📖 Day 2 Cookbook Discussion Prompt - RENUNCIATION

Welcome to day 2 of our Cookbook for a Sacred Life virtual course!

Today our topic is Renunciation.

The Buddhist teacher Pema Chödrön says:

“Renunciation is the same thing as opening to the teachings of the present moment…The ground of renunciation is realizing that we already have exactly what we need, that what we have already is good. Every moment of time has enormous energy in it, and we could connect with that…So renunciation is seeing clearly how we hold back, how we pull away, how we shut down, how we close off, and then learning how to open.”

QUESTION: How does this quote resonate with you? Have you experienced renunciation before?

Log into Teachable to access your day 2 teachings here: Day 2 - Renunciation - March 17th | Ram Dass Courses

5 Likes

.I am learning to “Give it up to God” It is a constant practice, I have experienced the joy of releasing an attachment to an outcome, but it is a never-ending awareness that allows this to occur.
I love the quote that “It is very easy to be holy up on the mountain, but it is much more challenging to be holy in the marketplace”. This is my sadhana…to learn to be holy in the marketplace.

15 Likes

Today’s topic speaks to me as I am sitting right in the middle of the marketplace. To be open as I move through this world and my work is a daily challenge. I occasionally want my environment to be just right to fit my time at my mat and my altar. I am learning to take the time now. To silently use Mantra, if I cannot speak it aloud, I can let the vibration wash through my mind when the rest seems chaotic. If I am open, attachments do fall away, and I can be content. Thank you for this space.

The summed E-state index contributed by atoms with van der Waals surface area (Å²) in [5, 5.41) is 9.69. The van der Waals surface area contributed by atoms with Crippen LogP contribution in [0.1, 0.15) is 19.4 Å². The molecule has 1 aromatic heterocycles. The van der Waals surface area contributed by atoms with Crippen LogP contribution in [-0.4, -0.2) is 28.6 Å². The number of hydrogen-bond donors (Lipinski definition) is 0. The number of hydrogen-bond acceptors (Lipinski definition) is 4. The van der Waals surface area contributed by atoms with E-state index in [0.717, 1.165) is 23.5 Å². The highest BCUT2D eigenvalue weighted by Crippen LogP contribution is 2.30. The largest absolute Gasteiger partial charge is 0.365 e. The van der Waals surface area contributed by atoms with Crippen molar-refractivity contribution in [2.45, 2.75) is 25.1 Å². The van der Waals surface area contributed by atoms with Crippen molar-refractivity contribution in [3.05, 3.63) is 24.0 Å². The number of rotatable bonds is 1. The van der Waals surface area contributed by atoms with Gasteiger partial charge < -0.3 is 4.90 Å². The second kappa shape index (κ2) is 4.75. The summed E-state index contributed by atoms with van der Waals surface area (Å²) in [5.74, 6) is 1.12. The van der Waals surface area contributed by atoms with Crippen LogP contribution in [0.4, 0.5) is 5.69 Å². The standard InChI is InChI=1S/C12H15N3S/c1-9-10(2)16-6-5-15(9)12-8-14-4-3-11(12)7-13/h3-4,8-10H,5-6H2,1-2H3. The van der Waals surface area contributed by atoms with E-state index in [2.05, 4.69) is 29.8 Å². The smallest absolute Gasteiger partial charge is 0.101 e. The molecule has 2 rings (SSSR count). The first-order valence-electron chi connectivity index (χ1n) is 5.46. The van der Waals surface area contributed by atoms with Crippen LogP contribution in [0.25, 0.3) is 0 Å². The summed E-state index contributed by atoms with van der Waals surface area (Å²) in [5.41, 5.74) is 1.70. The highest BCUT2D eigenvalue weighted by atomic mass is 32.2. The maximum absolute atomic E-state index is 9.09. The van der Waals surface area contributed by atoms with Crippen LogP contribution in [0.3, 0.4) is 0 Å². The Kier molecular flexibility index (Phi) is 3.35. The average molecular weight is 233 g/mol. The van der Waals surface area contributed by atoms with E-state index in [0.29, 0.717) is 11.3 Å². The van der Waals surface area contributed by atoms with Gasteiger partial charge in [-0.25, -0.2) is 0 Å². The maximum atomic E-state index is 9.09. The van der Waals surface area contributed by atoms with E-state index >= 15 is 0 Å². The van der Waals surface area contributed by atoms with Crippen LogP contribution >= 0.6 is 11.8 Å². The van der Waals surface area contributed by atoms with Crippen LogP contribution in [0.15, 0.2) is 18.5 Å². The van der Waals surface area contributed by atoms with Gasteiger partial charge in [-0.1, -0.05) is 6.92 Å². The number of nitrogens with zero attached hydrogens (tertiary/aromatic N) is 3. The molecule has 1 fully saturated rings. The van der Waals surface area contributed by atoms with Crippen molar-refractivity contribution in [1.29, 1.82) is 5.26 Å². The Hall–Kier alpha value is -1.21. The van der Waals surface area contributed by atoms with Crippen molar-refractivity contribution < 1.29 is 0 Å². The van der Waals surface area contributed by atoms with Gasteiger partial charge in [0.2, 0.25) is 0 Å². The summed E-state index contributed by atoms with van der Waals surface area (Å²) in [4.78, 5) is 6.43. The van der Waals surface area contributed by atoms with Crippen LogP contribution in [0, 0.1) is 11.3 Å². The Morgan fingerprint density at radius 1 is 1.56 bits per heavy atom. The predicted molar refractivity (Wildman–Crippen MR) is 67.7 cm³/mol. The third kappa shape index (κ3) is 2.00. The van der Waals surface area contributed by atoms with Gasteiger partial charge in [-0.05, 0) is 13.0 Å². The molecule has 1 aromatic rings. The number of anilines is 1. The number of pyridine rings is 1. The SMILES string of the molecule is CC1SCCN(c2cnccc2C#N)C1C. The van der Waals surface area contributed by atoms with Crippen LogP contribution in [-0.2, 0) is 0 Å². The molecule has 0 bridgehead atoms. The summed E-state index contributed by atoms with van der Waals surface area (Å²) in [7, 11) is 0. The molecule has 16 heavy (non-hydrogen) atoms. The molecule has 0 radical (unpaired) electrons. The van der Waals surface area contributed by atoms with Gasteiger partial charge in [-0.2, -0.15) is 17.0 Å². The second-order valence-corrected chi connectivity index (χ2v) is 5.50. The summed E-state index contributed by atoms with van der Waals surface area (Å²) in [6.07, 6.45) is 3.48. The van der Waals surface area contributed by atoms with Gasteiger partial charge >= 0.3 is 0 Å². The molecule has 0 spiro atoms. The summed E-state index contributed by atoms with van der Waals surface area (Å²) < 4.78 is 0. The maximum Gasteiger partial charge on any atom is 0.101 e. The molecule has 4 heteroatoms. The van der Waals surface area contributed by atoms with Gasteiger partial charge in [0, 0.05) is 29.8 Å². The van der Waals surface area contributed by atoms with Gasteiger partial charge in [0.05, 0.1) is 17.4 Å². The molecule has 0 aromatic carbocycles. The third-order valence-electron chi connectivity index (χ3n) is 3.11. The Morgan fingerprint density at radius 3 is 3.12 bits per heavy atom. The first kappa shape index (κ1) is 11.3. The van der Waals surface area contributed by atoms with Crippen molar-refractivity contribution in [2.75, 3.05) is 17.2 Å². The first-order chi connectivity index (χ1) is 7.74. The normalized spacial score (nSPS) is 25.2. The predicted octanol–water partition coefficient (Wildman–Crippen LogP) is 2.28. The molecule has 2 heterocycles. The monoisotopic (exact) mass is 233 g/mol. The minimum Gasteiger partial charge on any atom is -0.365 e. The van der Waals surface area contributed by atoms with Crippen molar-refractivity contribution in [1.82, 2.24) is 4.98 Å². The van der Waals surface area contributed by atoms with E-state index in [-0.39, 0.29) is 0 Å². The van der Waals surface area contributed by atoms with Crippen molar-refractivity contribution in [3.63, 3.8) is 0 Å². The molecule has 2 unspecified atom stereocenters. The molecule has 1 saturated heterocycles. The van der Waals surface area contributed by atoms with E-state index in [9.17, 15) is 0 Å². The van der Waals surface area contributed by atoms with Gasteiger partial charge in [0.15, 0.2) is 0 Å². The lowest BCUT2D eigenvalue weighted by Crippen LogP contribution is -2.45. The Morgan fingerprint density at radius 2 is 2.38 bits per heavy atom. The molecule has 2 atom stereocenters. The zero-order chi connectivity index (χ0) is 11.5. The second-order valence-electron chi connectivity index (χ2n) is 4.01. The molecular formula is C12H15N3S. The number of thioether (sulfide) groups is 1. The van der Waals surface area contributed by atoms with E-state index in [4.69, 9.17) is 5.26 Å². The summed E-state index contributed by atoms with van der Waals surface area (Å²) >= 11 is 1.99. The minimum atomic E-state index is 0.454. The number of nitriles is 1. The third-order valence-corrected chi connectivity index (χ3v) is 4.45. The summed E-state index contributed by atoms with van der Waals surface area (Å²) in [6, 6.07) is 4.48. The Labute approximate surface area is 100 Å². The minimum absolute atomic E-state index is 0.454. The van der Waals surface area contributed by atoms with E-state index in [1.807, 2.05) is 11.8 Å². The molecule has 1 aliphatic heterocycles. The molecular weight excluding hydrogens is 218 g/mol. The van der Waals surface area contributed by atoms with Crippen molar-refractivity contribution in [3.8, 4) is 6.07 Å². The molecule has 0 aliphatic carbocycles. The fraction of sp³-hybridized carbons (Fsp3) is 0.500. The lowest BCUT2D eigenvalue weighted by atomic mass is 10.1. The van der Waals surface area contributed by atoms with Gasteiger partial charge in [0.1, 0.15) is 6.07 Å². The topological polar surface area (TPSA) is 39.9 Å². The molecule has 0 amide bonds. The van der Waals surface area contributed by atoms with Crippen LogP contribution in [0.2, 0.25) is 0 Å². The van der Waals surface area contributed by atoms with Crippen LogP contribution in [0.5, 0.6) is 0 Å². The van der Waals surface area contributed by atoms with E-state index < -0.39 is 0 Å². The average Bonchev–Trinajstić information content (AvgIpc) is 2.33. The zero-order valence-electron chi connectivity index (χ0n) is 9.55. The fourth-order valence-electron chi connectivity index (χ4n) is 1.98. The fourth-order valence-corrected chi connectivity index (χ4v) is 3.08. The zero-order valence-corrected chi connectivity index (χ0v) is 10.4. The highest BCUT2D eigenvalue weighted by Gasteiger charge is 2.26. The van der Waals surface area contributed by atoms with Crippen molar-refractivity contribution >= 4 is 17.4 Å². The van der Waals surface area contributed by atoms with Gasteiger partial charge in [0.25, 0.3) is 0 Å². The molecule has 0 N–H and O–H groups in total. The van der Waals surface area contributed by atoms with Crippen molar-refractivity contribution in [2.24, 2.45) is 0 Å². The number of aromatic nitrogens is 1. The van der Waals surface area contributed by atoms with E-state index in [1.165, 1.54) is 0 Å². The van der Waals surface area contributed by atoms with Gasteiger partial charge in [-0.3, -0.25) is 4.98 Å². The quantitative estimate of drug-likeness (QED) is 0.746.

6 Likes

This explanation of renunciation is so sublime and crucial. We have such a limited understanding of the concept most of the time. We imagine it to be starving oneself, giving away possessions, being celibate, or being a hermit. None of these are totally inaccurate but really only true on a surface level. It’s not surprising that this is what we think of because those have been the outward trappings of so many examples we’ve seen throughout our lives: Gandhi, the various Desert Fathers of Christianity, the Taoist and Buddhist hermits of central China, the cave dwelling hermits of Tibet, the Hindu Sadhus of India. We think of those factors because they are so easily visible. What we can’t see with our naked eye is the internal transformation that comes from the renunciation of grasping and pushing away. We don’t see the real freedom many overt renunciates and everyday “undercover” renunciatiates have gained. Even if we meet them we often focus on the outward first but at the same time it is impossible not to recognize in some people the spiritual, mental and emotional freedoms with which they live. This is the true product of inner renunciation. It seems that one can have true inner renunciation without outer renunciation but outer renunciation alone does not guarantee inner freedom. This is a beautiful reality for each of us to embrace because it means we can be free right here in our daily lives. Real freedom is not restricted to those who leave families or jobs or lives or sexuality and human connection. What a blessing.

7 Likes

The most beautiful image emotion feeling in these words. So so powerful - grateful - thank you